Located South East of the headland at
Seal Rocks, Edith Breaker is a rock reef covering over 200 square
meters. There is no problem catching an anchor on this site.
Depth ranges from 10 meters at the top of the underwater ridge, to 34
meters inside the cave system. Edith Breaker is an extensive rock reef
covering over 200 square meters and riddled with pits, gutters, swim
throughs, and an extensive cave system. Patches of soft coral
growth alternate with waving kelp gardens, and occasional black
coral. The rocks and reefs off Seal Rocks,
including Edith Breaker, have been known as a deadly shipping hazard
since Australia's earliest days. At 12.15pm on 20 April 1910
the S.S. Satara stuck Edith Breaker and sank below the surface at
1.10pm despite the efforts by Captain Hugill and his crew to reach
the nearby shore.
Now, Edith Breaker is known as an
amazing dive site, with enormous black cod, dozens of lobsters
resident in its extensive cave system, and has been identified as a
grey nurse shark aggregation site. Nudibranchs, moray eels,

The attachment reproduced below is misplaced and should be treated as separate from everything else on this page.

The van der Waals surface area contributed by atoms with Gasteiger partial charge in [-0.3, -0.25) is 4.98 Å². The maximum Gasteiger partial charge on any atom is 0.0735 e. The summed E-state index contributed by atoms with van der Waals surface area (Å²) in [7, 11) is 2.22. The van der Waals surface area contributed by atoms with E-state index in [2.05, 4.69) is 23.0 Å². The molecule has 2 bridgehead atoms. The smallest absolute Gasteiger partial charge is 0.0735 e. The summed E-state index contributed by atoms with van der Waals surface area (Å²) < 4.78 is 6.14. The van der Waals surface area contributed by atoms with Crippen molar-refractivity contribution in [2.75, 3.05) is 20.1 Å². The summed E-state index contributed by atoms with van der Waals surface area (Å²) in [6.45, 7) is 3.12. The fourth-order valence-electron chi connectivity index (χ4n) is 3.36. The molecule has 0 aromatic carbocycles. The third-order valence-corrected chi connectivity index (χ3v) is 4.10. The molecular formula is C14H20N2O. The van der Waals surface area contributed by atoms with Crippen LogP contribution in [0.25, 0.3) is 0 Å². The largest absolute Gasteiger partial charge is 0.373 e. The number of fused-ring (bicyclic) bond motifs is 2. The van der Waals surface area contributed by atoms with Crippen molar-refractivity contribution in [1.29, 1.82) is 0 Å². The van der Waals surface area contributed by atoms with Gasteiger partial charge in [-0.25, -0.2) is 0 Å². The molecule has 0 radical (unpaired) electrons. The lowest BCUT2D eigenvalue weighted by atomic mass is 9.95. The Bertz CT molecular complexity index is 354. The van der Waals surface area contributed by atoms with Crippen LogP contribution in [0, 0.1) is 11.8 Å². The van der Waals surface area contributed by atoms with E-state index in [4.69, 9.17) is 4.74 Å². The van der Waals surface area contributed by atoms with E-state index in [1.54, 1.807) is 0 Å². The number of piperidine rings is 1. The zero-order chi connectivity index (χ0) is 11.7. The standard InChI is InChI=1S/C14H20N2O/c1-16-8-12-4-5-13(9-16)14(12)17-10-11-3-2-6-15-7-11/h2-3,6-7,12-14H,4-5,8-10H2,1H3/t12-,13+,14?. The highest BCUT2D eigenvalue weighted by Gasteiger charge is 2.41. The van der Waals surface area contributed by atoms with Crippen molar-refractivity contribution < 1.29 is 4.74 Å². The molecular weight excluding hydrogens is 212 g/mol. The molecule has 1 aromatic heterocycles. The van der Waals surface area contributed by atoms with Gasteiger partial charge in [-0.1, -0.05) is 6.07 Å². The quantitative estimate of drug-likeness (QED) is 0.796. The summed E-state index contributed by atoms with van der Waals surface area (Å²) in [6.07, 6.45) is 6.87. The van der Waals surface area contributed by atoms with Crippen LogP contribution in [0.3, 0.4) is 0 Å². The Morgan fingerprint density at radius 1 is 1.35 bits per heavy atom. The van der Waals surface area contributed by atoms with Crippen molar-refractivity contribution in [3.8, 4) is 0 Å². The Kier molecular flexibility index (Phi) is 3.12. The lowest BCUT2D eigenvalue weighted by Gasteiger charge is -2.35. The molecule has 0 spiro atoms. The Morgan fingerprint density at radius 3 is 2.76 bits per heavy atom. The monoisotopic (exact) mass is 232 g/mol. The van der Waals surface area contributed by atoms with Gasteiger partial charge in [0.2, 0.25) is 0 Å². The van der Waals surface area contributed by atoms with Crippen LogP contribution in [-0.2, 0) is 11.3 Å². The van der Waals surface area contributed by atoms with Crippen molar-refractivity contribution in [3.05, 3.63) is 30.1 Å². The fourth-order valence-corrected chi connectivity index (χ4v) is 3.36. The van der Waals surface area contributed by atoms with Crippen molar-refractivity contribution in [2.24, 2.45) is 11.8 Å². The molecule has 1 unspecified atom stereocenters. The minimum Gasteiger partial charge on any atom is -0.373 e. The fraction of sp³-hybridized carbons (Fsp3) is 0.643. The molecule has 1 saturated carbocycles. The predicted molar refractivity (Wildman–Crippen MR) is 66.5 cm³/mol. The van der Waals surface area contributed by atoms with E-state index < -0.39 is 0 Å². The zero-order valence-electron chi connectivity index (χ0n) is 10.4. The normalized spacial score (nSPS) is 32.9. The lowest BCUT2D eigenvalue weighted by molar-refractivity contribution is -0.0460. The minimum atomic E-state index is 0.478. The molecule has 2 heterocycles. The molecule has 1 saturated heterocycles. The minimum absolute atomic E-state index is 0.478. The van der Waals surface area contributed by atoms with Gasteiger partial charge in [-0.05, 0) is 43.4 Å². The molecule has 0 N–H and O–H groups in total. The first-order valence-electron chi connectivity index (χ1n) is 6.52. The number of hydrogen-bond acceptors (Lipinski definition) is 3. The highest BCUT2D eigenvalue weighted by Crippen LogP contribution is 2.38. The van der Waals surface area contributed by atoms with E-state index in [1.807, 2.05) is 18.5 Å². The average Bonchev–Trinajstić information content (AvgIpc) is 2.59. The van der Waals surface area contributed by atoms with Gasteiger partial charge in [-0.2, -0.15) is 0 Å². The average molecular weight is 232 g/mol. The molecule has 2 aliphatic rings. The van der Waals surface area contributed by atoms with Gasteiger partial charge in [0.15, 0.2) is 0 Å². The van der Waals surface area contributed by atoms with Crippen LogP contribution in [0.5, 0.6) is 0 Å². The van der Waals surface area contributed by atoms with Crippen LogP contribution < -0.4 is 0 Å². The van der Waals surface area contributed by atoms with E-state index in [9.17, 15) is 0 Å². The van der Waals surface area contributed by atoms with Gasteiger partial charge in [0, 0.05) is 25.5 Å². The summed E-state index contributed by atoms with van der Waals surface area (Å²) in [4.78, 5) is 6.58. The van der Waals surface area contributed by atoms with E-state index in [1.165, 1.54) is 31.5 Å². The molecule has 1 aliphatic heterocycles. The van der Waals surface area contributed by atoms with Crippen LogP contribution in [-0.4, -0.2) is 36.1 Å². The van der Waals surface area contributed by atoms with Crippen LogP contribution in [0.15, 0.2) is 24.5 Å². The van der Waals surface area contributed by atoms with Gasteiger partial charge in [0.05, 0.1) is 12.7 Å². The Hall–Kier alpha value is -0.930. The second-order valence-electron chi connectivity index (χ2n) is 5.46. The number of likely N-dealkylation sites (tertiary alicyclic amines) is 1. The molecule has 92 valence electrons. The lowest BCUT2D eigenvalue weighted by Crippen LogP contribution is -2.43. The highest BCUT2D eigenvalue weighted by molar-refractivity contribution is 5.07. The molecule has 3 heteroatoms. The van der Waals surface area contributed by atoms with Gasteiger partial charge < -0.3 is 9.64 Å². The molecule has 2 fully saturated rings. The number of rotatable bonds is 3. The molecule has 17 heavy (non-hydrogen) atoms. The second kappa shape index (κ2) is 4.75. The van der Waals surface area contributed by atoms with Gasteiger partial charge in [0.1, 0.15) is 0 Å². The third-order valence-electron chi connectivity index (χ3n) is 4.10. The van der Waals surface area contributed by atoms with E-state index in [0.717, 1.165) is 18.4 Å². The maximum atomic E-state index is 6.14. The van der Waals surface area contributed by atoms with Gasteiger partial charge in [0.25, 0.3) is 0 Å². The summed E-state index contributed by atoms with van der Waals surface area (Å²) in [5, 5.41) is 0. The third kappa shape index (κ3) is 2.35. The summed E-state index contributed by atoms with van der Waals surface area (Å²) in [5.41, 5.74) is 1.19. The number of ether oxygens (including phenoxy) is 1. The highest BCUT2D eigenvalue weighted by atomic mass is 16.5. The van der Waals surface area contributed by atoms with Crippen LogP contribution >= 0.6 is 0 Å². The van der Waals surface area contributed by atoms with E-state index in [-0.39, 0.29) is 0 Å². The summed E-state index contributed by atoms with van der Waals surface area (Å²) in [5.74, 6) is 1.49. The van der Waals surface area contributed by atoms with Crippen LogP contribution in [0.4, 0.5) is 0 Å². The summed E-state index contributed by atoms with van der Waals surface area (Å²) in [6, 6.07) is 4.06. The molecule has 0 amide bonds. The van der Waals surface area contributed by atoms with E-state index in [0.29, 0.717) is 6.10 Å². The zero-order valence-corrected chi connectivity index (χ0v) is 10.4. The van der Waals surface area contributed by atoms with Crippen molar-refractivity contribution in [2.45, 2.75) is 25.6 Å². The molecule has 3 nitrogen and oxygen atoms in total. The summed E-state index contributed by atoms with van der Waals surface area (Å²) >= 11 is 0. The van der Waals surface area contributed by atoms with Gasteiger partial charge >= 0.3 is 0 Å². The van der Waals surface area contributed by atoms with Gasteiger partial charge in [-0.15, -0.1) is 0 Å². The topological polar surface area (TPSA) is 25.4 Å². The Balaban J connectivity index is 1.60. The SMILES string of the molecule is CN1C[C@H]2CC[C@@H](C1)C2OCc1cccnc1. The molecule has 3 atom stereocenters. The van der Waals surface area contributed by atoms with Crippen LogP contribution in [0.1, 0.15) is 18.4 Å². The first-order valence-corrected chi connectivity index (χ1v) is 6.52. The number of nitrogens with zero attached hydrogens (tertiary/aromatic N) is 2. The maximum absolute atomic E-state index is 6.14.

wobbygong sharks, Port Jackson sharks, blue grouper, jewfish, and
schooling pelagics are found in huge numbers.
It is unlikely you will be able to see
all of Edith Breaker on a single dive. There are many routes
around the reef. Underwater navigation techniques will help
keep track of the anchor line, but in case you need to surface away
from the anchor line make sure you carry a surface marker bouy to
signal the boat. Edith Breaker is exposed to the
prevailing swell conditions, but is somewhat sheltered from the worst
of the East Australian Current by the headland to the North.
Visibility is generally good, and may be crystal clear as far out as 30 meters.
Temperature ranges from 18 to 24 degrees.